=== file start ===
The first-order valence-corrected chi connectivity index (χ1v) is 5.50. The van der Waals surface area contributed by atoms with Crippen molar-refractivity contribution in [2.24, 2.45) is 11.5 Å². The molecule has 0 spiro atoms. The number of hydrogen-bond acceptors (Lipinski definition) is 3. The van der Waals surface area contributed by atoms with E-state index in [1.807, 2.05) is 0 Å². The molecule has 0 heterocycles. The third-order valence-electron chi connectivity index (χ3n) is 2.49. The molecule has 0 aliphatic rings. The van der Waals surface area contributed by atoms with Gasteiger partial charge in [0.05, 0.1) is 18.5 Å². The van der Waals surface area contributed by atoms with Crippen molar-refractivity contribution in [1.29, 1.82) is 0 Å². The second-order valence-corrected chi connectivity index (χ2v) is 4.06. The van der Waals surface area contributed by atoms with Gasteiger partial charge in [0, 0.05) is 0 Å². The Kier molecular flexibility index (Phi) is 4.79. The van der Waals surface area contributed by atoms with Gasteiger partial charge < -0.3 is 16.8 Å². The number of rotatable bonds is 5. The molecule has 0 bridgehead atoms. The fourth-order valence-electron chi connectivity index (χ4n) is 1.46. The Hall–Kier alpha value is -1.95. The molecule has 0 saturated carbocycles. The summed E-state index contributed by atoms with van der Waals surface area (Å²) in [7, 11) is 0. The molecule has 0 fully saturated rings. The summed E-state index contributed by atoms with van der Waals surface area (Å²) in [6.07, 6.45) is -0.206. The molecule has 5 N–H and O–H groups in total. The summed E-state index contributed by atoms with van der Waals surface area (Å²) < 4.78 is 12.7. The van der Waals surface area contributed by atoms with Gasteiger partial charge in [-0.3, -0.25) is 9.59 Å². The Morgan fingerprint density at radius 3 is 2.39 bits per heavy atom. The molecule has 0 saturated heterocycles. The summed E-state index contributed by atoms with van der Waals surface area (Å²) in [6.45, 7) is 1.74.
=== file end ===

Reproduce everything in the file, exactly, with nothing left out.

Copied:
The first-order valence-corrected chi connectivity index (χ1v) is 5.50. The van der Waals surface area contributed by atoms with Crippen molar-refractivity contribution in [2.24, 2.45) is 11.5 Å². The molecule has 0 spiro atoms. The number of hydrogen-bond acceptors (Lipinski definition) is 3. The van der Waals surface area contributed by atoms with E-state index in [1.807, 2.05) is 0 Å². The molecule has 0 heterocycles. The third-order valence-electron chi connectivity index (χ3n) is 2.49. The molecule has 0 aliphatic rings. The van der Waals surface area contributed by atoms with Gasteiger partial charge in [0.05, 0.1) is 18.5 Å². The van der Waals surface area contributed by atoms with Crippen molar-refractivity contribution in [1.29, 1.82) is 0 Å². The second-order valence-corrected chi connectivity index (χ2v) is 4.06. The van der Waals surface area contributed by atoms with Gasteiger partial charge in [0, 0.05) is 0 Å². The Kier molecular flexibility index (Phi) is 4.79. The van der Waals surface area contributed by atoms with Gasteiger partial charge < -0.3 is 16.8 Å². The number of rotatable bonds is 5. The molecule has 0 bridgehead atoms. The fourth-order valence-electron chi connectivity index (χ4n) is 1.46. The Hall–Kier alpha value is -1.95. The molecule has 0 saturated carbocycles. The summed E-state index contributed by atoms with van der Waals surface area (Å²) in [7, 11) is 0. The molecule has 0 fully saturated rings. The summed E-state index contributed by atoms with van der Waals surface area (Å²) in [6.07, 6.45) is -0.206. The molecule has 5 N–H and O–H groups in total. The summed E-state index contributed by atoms with van der Waals surface area (Å²) < 4.78 is 12.7. The van der Waals surface area contributed by atoms with Gasteiger partial charge in [-0.3, -0.25) is 9.59 Å². The Morgan fingerprint density at radius 3 is 2.39 bits per heavy atom. The molecule has 0 saturated heterocycles. The summed E-state index contributed by atoms with van der Waals surface area (Å²) in [6.45, 7) is 1.74.